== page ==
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Express under fire for advertorials again

Only last week Journalism.co.uk reported how the Daily Express was criticised by the Advertising Standards Authority (ASA) for masking advertorials as features.

Yesterday, as reported by MediaGuardian and others, the Express again came under fire for a similar incident.

An advertisement for Goldshield’s Rozip took up the bottom half of a page, with an article on the qualities of the product sitting on top.

Previously the ASA investigated as to ‘whether the features had been controlled by the advertiser and also whether the claims made by the products were true or exaggerated’.

They came to the conclusion that ‘both publisher and advertiser were purposefully trying to get around elements of the advertising code by presenting the articles and adverts in this way’.

When criticised for unsubstantiated claims made by the Express journalist about the healing properties of the products, Goldshield’s Rozip responded that ‘they were not responsible’ for the contents of the article.

Monitoring staff at the ASA said that the advertisement and the article were clearly linked. As with the previous cases reported last week, Goldshield had booked the ad on the understanding that the editorial would also appear.

The ASA state that because of the ‘reciprocal arrangement’, Goldshield in fact had implicit control over the top half of the page and as such Goldshield was responsible for ensuring the contents of the entire page complied with the Code.

In the latest issue of Private Eye (August 21 – September 3) it was suggested that the Express might not be the only newspaper guilty of this tactic. On August 5, the Evening Standard printed a piece about a world cruise that the Eye described as an ‘unmarked advertorial’ – it fell opposite a full-page ad for the very same cruise. The Evening Standard article in question can be found at this link.

It seems no action has yet been taken against the Evening Standard; the Daily Express on the other hand has been told ‘the ad must not appear again in its current form’.

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Malcolm Coles: How US traffic is vital for UK newspaper sites

July 30th, 2009 | 1 Comment | Posted by in Newspapers, Traffic

This is a cross-post from Malcolm Coles’ personal website. You can read other posts by Coles on the Journalism.co.uk Editors’ Blog at this link.

The latest figures for UK users from the audited ABCes together with Compete‘s figures for American site usage show how USA traffic is vital for UK newspaper sites.

On average, US traffic is 36.8 per cent of the UK traffic (i.e. there is just over one US visitor for every 3 UK visitors). The figure for the Telegraph is slightly higher (44.5 per cent) and for the Mail it’s a massive 62.5 per cent.

Newspaper
site
USA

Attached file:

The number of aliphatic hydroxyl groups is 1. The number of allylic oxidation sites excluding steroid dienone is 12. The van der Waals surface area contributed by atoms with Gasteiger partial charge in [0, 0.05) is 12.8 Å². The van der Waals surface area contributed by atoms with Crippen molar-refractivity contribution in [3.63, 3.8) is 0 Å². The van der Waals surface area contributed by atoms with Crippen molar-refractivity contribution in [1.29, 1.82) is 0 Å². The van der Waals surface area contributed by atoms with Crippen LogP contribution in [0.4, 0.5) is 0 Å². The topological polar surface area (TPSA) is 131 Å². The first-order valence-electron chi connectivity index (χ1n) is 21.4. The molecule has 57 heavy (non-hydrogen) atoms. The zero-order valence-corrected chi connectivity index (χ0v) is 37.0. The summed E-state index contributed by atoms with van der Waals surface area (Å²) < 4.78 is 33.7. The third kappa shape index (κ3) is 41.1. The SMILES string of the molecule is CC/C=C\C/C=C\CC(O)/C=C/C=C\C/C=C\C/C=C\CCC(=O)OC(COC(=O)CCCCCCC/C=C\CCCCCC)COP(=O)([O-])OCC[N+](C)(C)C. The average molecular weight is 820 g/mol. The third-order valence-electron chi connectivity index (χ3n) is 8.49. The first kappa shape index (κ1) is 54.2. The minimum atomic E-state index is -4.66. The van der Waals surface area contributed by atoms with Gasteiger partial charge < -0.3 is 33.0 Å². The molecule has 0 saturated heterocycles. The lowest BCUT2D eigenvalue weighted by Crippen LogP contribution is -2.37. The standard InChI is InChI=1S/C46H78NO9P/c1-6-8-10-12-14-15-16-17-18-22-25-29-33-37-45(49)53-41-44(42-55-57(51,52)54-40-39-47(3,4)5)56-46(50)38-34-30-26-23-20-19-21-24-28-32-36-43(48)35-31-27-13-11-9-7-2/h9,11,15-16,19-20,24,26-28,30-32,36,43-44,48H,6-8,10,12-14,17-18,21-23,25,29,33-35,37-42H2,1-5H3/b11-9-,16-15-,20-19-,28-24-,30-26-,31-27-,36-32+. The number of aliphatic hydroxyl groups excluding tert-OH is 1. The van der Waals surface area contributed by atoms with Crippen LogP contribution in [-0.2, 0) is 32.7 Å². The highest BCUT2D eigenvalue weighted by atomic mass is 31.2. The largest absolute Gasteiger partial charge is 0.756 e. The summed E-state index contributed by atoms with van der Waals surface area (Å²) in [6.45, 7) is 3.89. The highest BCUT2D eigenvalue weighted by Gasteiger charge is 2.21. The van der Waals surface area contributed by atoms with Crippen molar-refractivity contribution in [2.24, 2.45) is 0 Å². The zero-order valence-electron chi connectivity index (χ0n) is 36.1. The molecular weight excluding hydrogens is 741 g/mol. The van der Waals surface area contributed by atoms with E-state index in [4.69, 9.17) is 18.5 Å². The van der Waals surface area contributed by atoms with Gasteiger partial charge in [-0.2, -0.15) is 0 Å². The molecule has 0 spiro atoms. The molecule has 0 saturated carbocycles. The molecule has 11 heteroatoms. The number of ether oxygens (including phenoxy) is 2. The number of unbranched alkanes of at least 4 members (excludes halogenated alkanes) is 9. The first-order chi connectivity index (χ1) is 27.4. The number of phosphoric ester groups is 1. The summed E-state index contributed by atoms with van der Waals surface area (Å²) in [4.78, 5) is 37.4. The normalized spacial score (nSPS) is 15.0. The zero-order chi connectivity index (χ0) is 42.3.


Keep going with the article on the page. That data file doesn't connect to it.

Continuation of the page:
visitors
(Compete)
UK
visitors
(ABCe)
US users
as % of UK
Daily Mail 5,199,078 8,316,083 62.5
Telegraph 4,087,769 9,184,082 44.5
Times Online 2,805,815 7,668,637 36.6
Guardian 3,676,498 10,211,385 36.0
Independent 1,317,298 3,781,320 34.8
The Sun 2,419,319 8,704,036 27.8
Mirror 748,098 4,907,540 15.2
FT.com 5,960,589 n/a n/a
Express 63,216 n/a n/a
Average 2,919,742 7,539,012 36.8

These figures are all for June 2009. The FT wasn’t audited in June’s ABCes. The Express isn’t in the ABCes.

They are further proof that the Mail’s success in the June ABCes was driven by American searches for Michael Jackson’s kids.

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Trinidad’s tabloids scream loudly, but Barbados’ press could do with some balls

July 24th, 2009 | 2 Comments | Posted by in Journalism, Newspapers

John Mair is a senior lecturer in broadcasting at Coventry University. He was born in Guyana and regularly returns there to help build local media, print and TV. Previous posts looked at the Caricom Summit held July 2-5 in Georgetown. Trinidad and Barbados were the final stops.

After experiencing Guyanese ‘journalism’ during the Caricom summit, any order is better. In Trinidad, there is much economic prosperity due to oil and natural gas: ‘What recession?’ they ask here. The economy is healthy but the society has some of the fissures of Guyana.

Trinidad politics
Indians were brought here in thousands as indentured labourers to replace the freed black slaves one hundred and seventy years ago. They live in the south of the island, the African Trinidadians in the North. They have much of the wealth, the prime minister and his ruling PNM party are black and have the political power.

There is much violent crime – especially kidnappings and murders – and that is the staple fare of the super tabloids who make up the Trinidad & Tobago newspaper market. The Guardian, the Express and Newsday are much the same. Screaming headlines on the cover but much content inside. They are big in pagination and include lots of classified ads.

Politics gets a big shout and through that the racial dimension. The leader of the opposition (at the moment) Basdeo Panday is Indo-Trinidadian. He was prime minister until 2001 but was driven from office for alleged corruption. Today his UNC is breaking into bits.

His former attorney general Ramesh Marhaj is leading a ginger group/internal opposition within the party together with another MP – Jack Warner, who runs football in this part of the world, is vice-chair of FIFA and has been the subject of critical investigations on British TV about his dodgy behaviour in that job.